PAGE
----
July Q & A 2019

J

You know the drill, if a question pops up that doesn’t fit with a post, this is the place for you.

About the author

MouseDoctor2

102 comments

  • What are a few medical advances in MS treatment can patients and their families realistically expect within the next, say, 5-10 years? What are you most excited about?

    I know, really general question… hope it’s fine.

    I love your work and it has been immensely helpful to me and my family.

    • If you get the glass half full story from ProfG there will be more choice, but remember if the phase II trials haven’t begun on a treatment then unless you are in a trial it will be at least 5 years before the treatment materialises.

      You never no what is round the corner so hard to predict.

  • So what should people with MS do about the live shingles vaccine. I am fed up with professionals sitting on the fence over it …viz MS nurse.. take a considered approach rather than all this up to you stuff .

  • Hi Mousedoctor,

    Thanks for this. What is your prognosis for someone diagnosed with MS in 2019 on the basis of:

    Type of MS

    Gender

    DMD drug categories

    And can I also ask why, when is it a more effective category drug and not highly efficacious, Mavenclad is indiacted for highly active RRMS.

    Thank you for reading!

    • Prognois for someone in 2019

      Much better than someone in 1995 (Pre-DMT era)…that is as long as your Neurologist is not still living under a rock and has read, understands and impliments the concepts in http://www.MSbrainhealth.org.
      There are still many laggards out there.

      Being on an effective DMD is better than being on an ineffective DMD or nothing and young white,female and young is probably better than being male and old and non-white buuut there are no hard and fast rules.

      Why indicated for highly active RRMS…….The regulators. Merck were going back to the regulators without doing more work and they clearly did not have the Cahonies to challenge the view that its licence should have been as liberal as alemtuzumab….A big mistake in my opion, but I guess the risk of getting a license by not rocking the boat or not getting a license.

  • What do you advise patients taken off reasonably successful Tysabri due to PML risk, then unsuccessful Cladribrine. Yet another DMD? If HSCT is so successful for some, why is it not the treatment of choice as all DMDs have side effects?

    • Yep…another DMD or maybe another cladribine dose…I don’t advise patients.

      HSCT please read the blog for some reasons of why not. Many neuros are weirded out at the risks of anything more risky than a CRABdrug..need I say more

      • Thanks, this blog is so helpful. Are you generally avoiding Tysabri for JC positive patients or ever putting patients back on it who did well and failed subsequent drugs eg Cladribrine?
        What do you do with people with low lymphocytes of only 0.7? Drug choice is restricted presumably.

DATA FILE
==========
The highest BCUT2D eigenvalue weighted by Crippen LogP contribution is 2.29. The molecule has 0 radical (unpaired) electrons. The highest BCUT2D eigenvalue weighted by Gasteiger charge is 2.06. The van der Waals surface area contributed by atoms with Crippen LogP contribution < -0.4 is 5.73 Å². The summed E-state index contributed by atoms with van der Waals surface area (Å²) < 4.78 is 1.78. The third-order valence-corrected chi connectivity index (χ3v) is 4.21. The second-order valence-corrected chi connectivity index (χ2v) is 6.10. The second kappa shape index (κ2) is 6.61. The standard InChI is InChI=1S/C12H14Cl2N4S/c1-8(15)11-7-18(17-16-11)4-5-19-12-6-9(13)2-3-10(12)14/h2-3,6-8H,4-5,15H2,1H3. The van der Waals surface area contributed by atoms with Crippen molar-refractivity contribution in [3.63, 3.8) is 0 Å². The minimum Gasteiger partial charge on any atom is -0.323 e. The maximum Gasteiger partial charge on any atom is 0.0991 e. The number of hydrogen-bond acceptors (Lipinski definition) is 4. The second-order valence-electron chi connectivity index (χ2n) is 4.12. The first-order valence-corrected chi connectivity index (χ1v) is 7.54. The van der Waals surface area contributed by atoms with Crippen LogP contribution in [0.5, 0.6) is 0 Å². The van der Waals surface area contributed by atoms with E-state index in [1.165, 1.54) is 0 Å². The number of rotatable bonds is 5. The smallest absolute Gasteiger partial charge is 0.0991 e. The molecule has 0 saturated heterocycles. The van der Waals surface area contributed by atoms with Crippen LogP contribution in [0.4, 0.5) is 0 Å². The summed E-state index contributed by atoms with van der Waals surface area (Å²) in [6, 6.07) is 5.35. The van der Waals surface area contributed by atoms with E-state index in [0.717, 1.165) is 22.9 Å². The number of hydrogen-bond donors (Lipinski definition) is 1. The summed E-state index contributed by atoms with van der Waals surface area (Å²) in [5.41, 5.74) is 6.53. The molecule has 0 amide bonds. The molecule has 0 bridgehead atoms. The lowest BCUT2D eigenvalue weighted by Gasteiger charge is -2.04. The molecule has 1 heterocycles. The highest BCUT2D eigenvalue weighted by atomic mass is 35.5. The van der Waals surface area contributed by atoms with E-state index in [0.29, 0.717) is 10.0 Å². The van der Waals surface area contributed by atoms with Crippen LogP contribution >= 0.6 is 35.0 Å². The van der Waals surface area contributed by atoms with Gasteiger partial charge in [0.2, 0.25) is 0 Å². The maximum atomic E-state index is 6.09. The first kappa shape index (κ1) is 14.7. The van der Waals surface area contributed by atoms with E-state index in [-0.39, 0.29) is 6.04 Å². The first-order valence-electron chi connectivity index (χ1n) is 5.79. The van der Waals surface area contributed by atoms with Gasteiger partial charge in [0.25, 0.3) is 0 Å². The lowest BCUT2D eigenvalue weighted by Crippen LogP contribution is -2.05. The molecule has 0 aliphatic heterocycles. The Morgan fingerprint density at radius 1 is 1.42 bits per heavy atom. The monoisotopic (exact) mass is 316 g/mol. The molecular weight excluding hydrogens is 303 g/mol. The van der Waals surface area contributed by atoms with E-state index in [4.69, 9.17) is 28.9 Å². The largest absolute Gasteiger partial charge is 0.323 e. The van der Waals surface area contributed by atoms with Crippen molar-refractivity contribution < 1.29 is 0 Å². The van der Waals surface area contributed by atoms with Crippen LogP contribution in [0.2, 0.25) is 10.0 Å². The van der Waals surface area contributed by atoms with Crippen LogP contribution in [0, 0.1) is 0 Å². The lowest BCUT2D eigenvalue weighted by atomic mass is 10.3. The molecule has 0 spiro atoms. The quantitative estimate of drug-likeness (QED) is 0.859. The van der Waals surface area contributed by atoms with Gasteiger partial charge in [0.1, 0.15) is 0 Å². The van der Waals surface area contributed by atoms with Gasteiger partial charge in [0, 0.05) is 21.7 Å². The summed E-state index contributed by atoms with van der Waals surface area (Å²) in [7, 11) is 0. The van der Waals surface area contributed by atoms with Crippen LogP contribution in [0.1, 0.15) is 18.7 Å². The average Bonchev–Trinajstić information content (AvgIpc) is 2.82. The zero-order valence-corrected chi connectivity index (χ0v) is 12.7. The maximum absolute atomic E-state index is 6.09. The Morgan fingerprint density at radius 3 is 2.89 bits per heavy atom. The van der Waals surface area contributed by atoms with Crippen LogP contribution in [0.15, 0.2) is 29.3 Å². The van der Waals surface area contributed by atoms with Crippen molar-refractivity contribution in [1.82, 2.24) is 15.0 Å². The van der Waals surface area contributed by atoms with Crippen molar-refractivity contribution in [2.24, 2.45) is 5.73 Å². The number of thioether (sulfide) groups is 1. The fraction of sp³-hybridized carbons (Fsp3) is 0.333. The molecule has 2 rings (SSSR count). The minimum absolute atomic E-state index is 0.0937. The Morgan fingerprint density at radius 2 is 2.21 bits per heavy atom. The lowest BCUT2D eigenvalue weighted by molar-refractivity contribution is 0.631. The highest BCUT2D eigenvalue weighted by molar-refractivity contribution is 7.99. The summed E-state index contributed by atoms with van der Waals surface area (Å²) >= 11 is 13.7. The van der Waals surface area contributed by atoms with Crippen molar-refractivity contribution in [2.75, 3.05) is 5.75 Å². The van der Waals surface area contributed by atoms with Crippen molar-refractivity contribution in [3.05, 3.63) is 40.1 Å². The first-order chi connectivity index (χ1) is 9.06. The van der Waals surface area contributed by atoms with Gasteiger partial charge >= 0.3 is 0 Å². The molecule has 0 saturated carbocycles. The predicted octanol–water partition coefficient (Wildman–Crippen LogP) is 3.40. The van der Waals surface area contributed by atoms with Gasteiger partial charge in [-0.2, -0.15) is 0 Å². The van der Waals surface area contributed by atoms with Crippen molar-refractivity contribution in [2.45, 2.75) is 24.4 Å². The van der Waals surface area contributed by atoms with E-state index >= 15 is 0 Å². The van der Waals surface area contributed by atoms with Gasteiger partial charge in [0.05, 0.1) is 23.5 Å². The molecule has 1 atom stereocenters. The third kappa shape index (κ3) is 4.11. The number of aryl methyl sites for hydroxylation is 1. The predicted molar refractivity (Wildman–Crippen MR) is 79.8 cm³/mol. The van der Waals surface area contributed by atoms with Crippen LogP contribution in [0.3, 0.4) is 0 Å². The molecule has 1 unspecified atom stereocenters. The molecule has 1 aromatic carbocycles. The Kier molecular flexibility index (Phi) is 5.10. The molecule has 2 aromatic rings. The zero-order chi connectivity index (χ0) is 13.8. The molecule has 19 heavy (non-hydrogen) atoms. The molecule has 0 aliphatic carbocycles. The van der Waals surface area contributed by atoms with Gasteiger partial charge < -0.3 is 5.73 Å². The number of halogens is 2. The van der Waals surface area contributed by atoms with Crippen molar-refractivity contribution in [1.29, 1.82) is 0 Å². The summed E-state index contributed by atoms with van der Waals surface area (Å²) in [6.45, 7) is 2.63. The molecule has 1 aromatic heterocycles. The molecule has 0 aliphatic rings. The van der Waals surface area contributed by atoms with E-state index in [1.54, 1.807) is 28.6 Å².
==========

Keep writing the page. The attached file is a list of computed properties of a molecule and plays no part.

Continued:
• ” If HSCT is so successful for some, why is it not the treatment of choice as all DMDs have side effects?”

      Many have it done now wthin 3 months of diagnosis.
      check out facebook india…russia…mexico…hsct

  • Can you tell me the total percentage of patients that are NEDA 3 (ie in complete remission) after 8 years in the original care-ms trials (Alemtuzumab trial). I can find the data on each year of percentage that are NEDA, but not cumulative data.

    • That is the fudge. The data always appears hidden rather than being simple to find…it makes me wonder what is being hidden

  • Similar to Bernie’s question, is there any information on how the original oral cladribine trialists fared since 2010 (?)

    • What would be a good-ish ALC 2 months after first cladribine dose? Should it be < 1 x 10^9/L or is any reduction OK?

  • Was Prof G the “man sunbathing in his Clapham garden” when the passenger from the Kenyan Airlines flight landed 1 metre away from him? I’m guessing not as Prof G spends most of his time at international conferences.

    • No but the person who was sunbathing is known by the Giovannonis…a very very near misss…A case for PTSD I suspect

  • What is internal tremor and how common is it in MS? I have looked at the interwebs and have found little on it and mostly it’s associated with PD.
    Love the blog, it rocks the house!

  • I am starting plegridy on Monday. I was only offered first line treatments due to ms activity. What is your opinion on going on infusions and hitting ms hard straight away? (Given the side effects for infusions appear quite severe) thanks

  • A shame you had to take that post down – We all agree with you in silence:

    “But Switch to What? Ocrelizumab?/Siponimod?
    Do we honestly believe that these current DMT are good enough to halt progression. ”

    Now this may sound like Pascal’s wager, but if we do know that (i) natalizumab and alemtuzumab (albeit with less history) do NOT prevent a conversion to SPMS (let’s call it thatfor now) and that (ii) Ocrelizumab/Siponimod have not shown evidence in either direction yet.

    Aren’t we better off switching to Ocrelizumab with the hope (however finite) that Ocrelizumab may turn out to be better that the existing DMTs in 10 ys time?
    What would be the downside to this logic if all DMTs are on an equal footing today and Ocrel/Siponimode offer this tiny optionality?

    Tony

      • Maybe you will get a chance to address the point I am making then 🙂 it is the only real thing than matters in the decision making algorithm in the absence of perfect information: